What will you be doing on Earth Day on Saturday 22 April? Anything or nothing? Perhaps you plan to tweet about your decision to plant a tree or to stop using plastic straws? Or perhaps you will sign and share a petition on social media? Maybe you are confused about the difference between Earth Hour and Earth Day, and plan to sit this one out.
Inspired by US Senator Gaylord Nelson, the first Earth Day was launched in 1970 in the momentum of the anti-war protests against US involvement in Vietnam. According to the campaign’s website, it inspired 20 million Americans – at the time, 10% of the US population – to take to the streets.
Republicans and Democrats united to demonstrate against the environmental and human health impacts of 150 years of industrial development. The result was the US Environmental Protection Agency, followed by a raft of legislation including the National Environmental Education Act, the Occupational Safety and Health Act and the Clean Air Act.
In 1990, Earth Day went global. Today, apparently more than a billion people worldwide mark the day with some kind of action – the campaign website describes civil society mobilisation as “reaching a fever pitch across the globe”. (In case you are wondering, Earth Hour happens at the end of March and was created by the World Wildlife Fund and others in 2007).
The hype sounds good, but I don’t believe that either Earth Day, Earth Hour or events more generally are leading to “fever pitch” climate protests across the globe, and they are certainly not leading to fever pitch actions by politicians or the private sector.
Yes, Greta Thunberg and her Fridays for Future clearly had an impact and got policymakers and business leaders to think and, at least, claim they planned to ramp up climate action.
However, Covid-19 largely killed all that and even before the pandemic it was becoming increasingly nauseating the way politicians and business leaders (usually middle-aged men) began every conference intervention by sharing their apparently humbling experience of going on a climate march with their child (usually their teenage daughter) and explained how “the kids are going to save us”.
Whether their political party or company was going to change course because their offspring had woken up to the environmental emergency was generally less clear.
Yes, scientists, mothers and grandparents are gluing themselves to buildings and being arrested and imprisoned.
Yes, many of us have been on climate marches in recent months, painted slogans on bits of cardboard with our kids and shouted for environmental justice for all – but in the western world, at least, we are not at fever pitch.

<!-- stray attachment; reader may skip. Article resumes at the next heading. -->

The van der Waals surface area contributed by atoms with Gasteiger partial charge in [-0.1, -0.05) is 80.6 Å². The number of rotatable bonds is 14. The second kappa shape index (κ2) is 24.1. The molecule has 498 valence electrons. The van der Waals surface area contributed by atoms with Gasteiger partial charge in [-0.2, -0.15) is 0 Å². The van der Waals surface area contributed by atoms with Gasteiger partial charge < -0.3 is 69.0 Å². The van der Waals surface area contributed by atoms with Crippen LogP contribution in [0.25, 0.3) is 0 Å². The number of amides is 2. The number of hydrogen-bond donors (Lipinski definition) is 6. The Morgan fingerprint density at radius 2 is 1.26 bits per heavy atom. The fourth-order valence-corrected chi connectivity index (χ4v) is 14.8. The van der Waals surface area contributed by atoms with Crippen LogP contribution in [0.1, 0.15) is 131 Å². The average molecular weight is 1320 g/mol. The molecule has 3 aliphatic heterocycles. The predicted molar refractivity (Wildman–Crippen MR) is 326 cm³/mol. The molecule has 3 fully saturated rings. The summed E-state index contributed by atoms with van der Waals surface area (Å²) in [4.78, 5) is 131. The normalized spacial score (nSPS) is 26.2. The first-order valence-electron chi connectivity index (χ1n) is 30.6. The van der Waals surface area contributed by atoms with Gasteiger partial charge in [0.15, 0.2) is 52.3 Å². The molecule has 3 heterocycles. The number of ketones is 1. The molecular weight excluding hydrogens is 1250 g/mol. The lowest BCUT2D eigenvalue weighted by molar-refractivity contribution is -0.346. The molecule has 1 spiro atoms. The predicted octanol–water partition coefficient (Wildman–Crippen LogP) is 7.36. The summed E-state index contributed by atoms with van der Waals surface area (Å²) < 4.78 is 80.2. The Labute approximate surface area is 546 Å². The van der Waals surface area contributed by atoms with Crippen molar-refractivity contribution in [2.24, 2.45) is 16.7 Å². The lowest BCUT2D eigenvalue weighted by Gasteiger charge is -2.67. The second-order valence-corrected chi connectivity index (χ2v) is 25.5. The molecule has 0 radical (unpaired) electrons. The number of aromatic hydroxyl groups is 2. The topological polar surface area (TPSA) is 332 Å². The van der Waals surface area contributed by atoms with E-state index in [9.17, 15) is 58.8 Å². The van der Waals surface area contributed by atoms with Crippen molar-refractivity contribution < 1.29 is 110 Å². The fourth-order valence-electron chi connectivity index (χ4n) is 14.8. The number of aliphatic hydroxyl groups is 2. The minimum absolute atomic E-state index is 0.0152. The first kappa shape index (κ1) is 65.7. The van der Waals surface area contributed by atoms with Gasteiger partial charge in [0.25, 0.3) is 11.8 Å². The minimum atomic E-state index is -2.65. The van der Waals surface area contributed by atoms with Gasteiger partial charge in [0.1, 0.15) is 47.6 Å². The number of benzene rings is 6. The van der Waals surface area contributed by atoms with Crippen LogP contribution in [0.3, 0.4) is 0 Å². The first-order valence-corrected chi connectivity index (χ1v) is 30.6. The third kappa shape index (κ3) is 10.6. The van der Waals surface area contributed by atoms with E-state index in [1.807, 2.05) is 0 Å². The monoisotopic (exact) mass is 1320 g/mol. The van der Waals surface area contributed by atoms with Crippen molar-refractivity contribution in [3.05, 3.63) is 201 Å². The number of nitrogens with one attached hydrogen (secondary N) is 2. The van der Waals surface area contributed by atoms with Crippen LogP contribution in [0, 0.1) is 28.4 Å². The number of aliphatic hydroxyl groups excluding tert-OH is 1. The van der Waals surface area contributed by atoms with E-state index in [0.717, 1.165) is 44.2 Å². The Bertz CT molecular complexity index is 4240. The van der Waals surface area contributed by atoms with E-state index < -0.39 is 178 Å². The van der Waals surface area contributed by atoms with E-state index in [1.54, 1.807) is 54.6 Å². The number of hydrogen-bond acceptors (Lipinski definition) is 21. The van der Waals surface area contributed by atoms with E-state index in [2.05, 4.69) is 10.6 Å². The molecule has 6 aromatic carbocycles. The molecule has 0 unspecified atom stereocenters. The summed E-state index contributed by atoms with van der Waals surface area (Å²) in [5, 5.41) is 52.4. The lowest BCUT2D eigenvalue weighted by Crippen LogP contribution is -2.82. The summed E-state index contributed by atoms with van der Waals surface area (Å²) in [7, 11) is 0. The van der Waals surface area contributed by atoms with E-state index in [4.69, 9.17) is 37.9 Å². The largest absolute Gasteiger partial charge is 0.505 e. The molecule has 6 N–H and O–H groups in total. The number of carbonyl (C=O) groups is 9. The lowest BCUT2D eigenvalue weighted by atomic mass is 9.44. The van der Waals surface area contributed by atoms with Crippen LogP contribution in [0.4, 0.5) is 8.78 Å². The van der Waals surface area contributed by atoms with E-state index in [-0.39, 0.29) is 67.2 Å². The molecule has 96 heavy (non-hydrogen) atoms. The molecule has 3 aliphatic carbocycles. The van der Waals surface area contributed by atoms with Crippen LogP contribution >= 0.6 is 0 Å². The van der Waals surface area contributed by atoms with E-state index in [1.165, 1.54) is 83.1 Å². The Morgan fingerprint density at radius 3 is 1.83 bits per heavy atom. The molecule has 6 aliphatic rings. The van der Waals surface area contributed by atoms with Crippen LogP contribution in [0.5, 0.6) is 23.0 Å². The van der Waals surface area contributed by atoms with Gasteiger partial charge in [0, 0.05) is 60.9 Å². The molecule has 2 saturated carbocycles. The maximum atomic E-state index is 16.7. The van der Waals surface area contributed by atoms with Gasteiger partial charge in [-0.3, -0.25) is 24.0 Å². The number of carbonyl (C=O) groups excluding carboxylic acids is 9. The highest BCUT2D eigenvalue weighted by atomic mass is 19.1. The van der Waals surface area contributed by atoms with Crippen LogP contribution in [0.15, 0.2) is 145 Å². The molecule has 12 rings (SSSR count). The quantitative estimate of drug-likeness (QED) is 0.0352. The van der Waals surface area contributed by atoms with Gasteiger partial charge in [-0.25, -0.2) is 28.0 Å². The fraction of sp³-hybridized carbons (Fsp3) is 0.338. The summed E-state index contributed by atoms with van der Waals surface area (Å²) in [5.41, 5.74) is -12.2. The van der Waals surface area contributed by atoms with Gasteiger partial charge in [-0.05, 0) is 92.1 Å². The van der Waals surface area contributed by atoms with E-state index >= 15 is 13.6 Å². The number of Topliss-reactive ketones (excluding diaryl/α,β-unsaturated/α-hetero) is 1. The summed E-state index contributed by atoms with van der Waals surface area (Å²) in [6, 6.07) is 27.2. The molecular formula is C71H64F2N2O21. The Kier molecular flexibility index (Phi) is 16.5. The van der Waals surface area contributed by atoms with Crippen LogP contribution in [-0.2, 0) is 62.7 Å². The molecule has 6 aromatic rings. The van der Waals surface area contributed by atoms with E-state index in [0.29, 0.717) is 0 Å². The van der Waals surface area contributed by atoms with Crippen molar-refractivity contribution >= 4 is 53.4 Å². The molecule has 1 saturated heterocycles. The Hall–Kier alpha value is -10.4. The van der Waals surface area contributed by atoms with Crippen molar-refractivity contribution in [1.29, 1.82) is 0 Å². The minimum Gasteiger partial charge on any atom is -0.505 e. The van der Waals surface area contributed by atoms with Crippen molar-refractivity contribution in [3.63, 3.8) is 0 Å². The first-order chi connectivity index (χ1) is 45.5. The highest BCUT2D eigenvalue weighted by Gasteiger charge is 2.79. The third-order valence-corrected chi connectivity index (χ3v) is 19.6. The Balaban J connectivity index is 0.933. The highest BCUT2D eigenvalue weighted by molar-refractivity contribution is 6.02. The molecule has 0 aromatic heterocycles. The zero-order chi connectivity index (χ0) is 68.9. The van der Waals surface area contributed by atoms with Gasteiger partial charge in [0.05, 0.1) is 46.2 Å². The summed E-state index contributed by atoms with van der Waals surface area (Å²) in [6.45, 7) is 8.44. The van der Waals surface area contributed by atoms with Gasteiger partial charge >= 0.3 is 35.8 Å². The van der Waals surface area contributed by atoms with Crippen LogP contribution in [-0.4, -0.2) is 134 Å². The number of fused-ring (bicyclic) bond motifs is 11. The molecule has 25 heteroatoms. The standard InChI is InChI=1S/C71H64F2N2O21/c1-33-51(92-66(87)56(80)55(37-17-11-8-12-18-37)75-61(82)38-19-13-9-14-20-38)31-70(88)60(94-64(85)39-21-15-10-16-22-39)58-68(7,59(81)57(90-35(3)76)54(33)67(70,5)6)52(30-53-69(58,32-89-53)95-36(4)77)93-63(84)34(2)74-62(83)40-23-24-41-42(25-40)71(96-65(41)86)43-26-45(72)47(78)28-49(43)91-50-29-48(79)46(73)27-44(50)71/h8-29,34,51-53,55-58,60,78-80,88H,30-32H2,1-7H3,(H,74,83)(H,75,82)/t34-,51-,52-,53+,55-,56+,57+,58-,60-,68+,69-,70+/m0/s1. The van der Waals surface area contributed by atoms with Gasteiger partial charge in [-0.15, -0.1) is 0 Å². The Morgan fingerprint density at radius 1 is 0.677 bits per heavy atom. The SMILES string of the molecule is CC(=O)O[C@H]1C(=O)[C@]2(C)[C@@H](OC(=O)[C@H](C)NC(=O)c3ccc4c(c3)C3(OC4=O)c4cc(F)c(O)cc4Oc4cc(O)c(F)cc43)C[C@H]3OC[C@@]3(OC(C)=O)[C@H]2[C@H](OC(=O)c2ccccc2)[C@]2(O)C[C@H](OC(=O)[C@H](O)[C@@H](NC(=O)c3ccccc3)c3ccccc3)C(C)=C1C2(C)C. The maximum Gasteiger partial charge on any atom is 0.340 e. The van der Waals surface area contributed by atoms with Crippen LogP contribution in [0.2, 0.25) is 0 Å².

France, with its sustained protests over Emmanuel Macron’s insistence on raising the retirement age, has given us a good idea about what fever pitch civil society mobilisation could look like.
Despite the outrage, the French president has done what world leaders did when between six and ten million people worldwide marched against invading Iraq in 2003, and ignored the masses.
These recent examples of politicians ignoring protests doesn’t mean people should give up; on the contrary, everybody everywhere should be demanding urgent and immediate action to stop the climate and biodiversity crises. As in 1970, voices on the left and right of the political spectrum must come together to show that on this issue there is only one way forward and make it clear that politicians and private sector institutions either introduce real solutions or step aside.
If you plan to mark Earth Day this year, instead of perfecting a fluffy social media post, make a real commitment for your town, city, country or company to reduce emissions, save energy, protect and restore nature, and bring its footprint in line with the planetary boundaries scientists believe are acceptable to allow our own and future generations to survive and thrive.
“Our goal is an environment of decency, quality, and mutual respect for all other human creatures and all other living creatures,” said Senator Nelson. “An environment without ugliness, without ghettoes, without discrimination, without hunger, poverty or war. Our goal is a decent environment in the deepest and broadest sense.”
Pledging to recycle a bit more or plant a tree would seem a little churlish in the face of such ambition.